Scholars and historians have debated the question “Is Die Hard a Christmas Movie?” for centuries. Or at least during the last three decades since the movie was released. This is why readers have turned to me, your friendly neighborhood historian, to wrestle with this age-old question and help them resolve this dilemma. In this article, I will assemble ancient history, linguistic legerdemain, modern science, and contemporary film criticism to address this question.
The debate has raged amongst the tragically online and is in full bloom on Twitter. The participants typically fall into two camps, the “Duh!” and the “Nuh uh.”
I divide this debate thusly:
- There is book that came out last year: A Die Hard Christmas: The Illustrated Holiday Classic. I got a copy for Christmas. I was deeply moved.
- Babylon Bee, the satire site, reports that “New Evidence Suggests Mary and Joseph Watched ‘Die Hard’ On First Christmas Night.” It seems that archeologists have recently discovered a small, wall-mounted television set and a VHS copy of the classic Christmas film near the likely site of Jesus’ birth. The Holy Family had an arduous trip from Nazareth to Bethlehem.
“What better way to celebrate the holiday spirit on the very first Christmas than watching John McClane take out a bunch of terrorists?”
- There are five Christmas songs included in Die Hard. That’s more Christmas songs than “It’s A Wonderful Life.” For extra credit Die Hard has Beethoven’s Ode to Joy, plus Bach’s Brandenburg Concerto №3 In G Major.
- On December 24, 2017, screenwriter Steven E. de Souza stated on Twitter that Die Hard is a Christmas film.
- Die Hard was initially released on July 15, 1988, not the Christmas season, the nay-sayers say. But is that a show stopper? “Miracle on 34th Street” was also released in July and nobody denies that it’s a Christmas movie. And has nobody heard of “Christmas in July”?
- At his Comedy Central Roast, Bruce Willis declared “Die Hard is not a Christmas movie! It is a … Bruce Willis movie!” But what else do you expect him to say, it was a Roast.
In My Humble Opinion
Let’s allow the facts to speak for themselves. The historical parallels are remarkable:
- John McClane, the protagonist comes, as we see at the beginning of the movie, from the sky to save those in need. Jesus came from Heaven to save a world in need.
- John means “gracious gift of God” in Hebrew. What is the time of the year when we most think about the gift of God? Christmas.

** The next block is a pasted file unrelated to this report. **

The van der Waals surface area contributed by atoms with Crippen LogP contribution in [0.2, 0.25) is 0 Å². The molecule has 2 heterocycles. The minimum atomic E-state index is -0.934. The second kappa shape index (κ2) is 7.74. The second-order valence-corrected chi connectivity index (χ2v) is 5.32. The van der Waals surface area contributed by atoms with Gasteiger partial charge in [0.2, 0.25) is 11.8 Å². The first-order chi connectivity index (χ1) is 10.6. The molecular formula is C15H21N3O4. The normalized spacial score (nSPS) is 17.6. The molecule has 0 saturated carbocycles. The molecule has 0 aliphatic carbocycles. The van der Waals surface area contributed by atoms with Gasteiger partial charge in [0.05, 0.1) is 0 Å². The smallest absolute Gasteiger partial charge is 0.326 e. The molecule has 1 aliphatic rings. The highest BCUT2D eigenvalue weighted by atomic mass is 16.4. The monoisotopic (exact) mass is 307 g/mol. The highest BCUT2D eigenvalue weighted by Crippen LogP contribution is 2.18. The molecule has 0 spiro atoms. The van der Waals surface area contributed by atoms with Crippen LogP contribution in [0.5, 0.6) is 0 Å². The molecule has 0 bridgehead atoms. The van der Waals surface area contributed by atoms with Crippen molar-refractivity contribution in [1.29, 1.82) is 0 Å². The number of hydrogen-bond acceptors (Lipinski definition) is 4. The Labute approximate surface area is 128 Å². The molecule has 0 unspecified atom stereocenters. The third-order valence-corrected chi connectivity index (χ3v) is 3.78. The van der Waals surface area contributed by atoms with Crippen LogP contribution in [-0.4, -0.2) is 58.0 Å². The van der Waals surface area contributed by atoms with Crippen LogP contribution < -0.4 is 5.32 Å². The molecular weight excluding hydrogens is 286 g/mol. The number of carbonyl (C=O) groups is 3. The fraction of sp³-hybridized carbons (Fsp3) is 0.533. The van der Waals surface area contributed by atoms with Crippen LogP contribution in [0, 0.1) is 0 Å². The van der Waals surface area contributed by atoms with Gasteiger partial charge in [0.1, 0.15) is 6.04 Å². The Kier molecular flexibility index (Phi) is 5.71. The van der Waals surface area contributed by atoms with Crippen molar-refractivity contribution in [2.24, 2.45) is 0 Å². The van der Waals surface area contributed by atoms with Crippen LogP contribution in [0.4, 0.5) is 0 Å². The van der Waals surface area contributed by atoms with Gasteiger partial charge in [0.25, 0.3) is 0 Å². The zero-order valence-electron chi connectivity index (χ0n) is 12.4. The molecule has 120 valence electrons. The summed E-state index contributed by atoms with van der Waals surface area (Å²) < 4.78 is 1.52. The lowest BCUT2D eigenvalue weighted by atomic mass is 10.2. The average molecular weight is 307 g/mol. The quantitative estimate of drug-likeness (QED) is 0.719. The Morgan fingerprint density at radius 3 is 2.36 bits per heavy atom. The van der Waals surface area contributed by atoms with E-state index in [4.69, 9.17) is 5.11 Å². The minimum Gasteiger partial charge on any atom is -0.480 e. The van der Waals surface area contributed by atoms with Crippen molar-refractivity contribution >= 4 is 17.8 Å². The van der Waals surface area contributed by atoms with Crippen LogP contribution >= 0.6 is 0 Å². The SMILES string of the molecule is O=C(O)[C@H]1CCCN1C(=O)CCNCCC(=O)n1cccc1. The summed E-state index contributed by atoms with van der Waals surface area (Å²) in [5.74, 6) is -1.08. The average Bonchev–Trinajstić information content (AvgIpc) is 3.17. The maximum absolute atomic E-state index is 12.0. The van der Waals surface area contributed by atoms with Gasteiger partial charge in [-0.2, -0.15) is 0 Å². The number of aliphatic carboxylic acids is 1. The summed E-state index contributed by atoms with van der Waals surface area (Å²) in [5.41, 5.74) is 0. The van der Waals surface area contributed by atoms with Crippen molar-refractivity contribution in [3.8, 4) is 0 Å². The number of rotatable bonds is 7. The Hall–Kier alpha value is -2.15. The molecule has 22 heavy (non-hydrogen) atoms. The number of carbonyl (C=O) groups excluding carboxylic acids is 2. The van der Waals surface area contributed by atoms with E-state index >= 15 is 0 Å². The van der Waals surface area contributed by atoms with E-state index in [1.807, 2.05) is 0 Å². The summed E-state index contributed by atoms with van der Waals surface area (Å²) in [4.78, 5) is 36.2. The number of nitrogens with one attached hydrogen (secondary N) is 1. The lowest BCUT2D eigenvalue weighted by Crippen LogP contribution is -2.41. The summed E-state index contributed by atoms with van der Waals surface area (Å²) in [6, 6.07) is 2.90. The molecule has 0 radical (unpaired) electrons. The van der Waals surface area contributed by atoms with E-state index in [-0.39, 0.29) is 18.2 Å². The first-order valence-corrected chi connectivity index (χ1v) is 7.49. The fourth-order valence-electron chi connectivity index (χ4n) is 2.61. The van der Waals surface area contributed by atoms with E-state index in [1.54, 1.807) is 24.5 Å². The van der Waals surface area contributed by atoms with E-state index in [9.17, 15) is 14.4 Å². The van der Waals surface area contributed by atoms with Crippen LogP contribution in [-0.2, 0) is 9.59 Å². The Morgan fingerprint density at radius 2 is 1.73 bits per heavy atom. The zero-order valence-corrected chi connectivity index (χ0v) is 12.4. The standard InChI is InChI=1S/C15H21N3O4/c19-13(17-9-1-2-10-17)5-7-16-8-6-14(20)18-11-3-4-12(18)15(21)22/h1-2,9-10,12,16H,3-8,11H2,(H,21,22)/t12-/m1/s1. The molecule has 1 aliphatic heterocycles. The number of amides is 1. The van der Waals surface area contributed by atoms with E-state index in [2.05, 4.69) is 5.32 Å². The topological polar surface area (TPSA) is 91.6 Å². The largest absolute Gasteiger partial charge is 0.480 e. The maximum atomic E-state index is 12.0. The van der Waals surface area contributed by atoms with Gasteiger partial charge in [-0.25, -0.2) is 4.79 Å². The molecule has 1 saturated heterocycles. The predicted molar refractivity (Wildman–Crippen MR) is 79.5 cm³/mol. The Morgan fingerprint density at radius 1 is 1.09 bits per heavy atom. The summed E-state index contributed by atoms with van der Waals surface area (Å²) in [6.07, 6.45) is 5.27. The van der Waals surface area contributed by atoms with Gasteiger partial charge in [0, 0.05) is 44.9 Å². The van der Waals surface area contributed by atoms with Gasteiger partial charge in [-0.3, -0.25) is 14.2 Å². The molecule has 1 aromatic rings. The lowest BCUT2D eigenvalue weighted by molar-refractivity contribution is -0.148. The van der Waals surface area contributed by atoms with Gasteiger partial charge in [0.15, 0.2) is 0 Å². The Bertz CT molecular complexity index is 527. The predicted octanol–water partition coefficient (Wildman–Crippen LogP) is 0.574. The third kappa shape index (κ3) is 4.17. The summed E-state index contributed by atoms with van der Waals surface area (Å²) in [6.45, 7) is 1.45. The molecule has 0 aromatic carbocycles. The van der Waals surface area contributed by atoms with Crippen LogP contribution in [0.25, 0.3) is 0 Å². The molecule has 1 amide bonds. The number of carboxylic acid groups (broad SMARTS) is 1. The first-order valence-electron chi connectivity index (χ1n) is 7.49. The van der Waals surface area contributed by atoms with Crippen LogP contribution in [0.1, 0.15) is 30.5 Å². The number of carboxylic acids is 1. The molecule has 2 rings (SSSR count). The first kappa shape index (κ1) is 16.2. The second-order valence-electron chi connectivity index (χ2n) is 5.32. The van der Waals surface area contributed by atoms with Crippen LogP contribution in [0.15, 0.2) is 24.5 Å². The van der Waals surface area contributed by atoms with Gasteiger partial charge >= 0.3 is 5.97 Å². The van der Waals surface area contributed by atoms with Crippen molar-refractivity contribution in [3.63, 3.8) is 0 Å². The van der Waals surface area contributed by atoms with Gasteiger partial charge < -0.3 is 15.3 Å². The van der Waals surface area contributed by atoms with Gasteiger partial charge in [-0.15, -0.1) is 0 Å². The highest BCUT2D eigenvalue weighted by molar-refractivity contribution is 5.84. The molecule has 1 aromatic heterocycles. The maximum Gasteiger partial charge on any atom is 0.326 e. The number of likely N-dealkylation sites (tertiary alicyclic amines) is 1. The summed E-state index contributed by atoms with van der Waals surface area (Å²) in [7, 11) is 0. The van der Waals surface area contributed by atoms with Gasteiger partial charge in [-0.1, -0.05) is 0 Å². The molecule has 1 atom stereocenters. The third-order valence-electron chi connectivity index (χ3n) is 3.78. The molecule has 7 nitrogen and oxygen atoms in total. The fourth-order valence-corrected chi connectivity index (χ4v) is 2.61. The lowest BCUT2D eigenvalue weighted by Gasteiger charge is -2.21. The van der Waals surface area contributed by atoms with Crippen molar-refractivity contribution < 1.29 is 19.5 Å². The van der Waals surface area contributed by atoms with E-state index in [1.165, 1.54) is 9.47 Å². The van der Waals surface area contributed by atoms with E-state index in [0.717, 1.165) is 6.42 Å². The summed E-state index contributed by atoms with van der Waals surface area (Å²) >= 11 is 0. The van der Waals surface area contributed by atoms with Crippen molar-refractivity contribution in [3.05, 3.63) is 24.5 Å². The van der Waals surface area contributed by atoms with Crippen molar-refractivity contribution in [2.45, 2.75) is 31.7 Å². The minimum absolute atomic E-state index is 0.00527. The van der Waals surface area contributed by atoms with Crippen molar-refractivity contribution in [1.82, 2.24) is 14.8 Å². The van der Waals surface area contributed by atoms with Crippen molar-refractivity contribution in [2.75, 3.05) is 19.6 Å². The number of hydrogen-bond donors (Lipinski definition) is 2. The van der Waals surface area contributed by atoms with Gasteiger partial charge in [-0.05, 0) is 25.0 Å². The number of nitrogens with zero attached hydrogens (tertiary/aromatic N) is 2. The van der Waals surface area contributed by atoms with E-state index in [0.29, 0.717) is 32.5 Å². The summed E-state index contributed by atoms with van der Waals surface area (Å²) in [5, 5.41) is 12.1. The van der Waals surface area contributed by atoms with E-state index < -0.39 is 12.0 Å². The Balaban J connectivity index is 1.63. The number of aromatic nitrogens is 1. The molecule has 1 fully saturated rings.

- Invaders from Europe come to the tiny hamlet of Nakatomi Plaza with automatic weapons. Over 2,000 years ago Romans came from Europe to tiny Israel with automatic swords.
- Nakatomi, according to Wikipedia, was a priestly clan which oversaw certain important national rites, and one of many to claim descent from divine clan ancestors “only a degree less sublime than the imperial ancestors”. Jesus, according to the New Testament is our “our High Priest.” Coincidence? I don’t think so.
- Holly is the name of John McClane’s wife. She could have been named Molly or Polly, but no, she’s named after the quintessential Christmas plant.
- McClane says, while in a ventilator shaft “Come out to the coast, we’ll get together, have a few laughs.” The ancient Israel of Jesus’ time is on the coast.
- Hans Gruber, the villain, quotes “And when Alexander saw the breadth of his domain, he wept, for there were no more worlds to conquer.” It was because Alexander’s generals occupied Israel following the eastward conquest, that the Nativity story in the New Testament is written in Greek. The benefits of a classical education.
- At one point, John McClane goes up to the highest point on the building and uses a machine gun to get attention. The Wise Men followed a bright star in the sky to find the Baby Jesus.
On this, the 30th anniversary of the movie, 20th Century Fox — realizing that their blockbuster hit had been the subject of intense, heated, polarizing debate — decided to resolve this silly argument, while taking advantage of the popular meme, by releasing a special Die Hard — Christmas Edition 4K DVD this month, December 2018, including a re-cut trailer to present the film as a heartwarming Christmas story. This is trending big on YouTube.
Bill Petro, your friendly neighborhood historian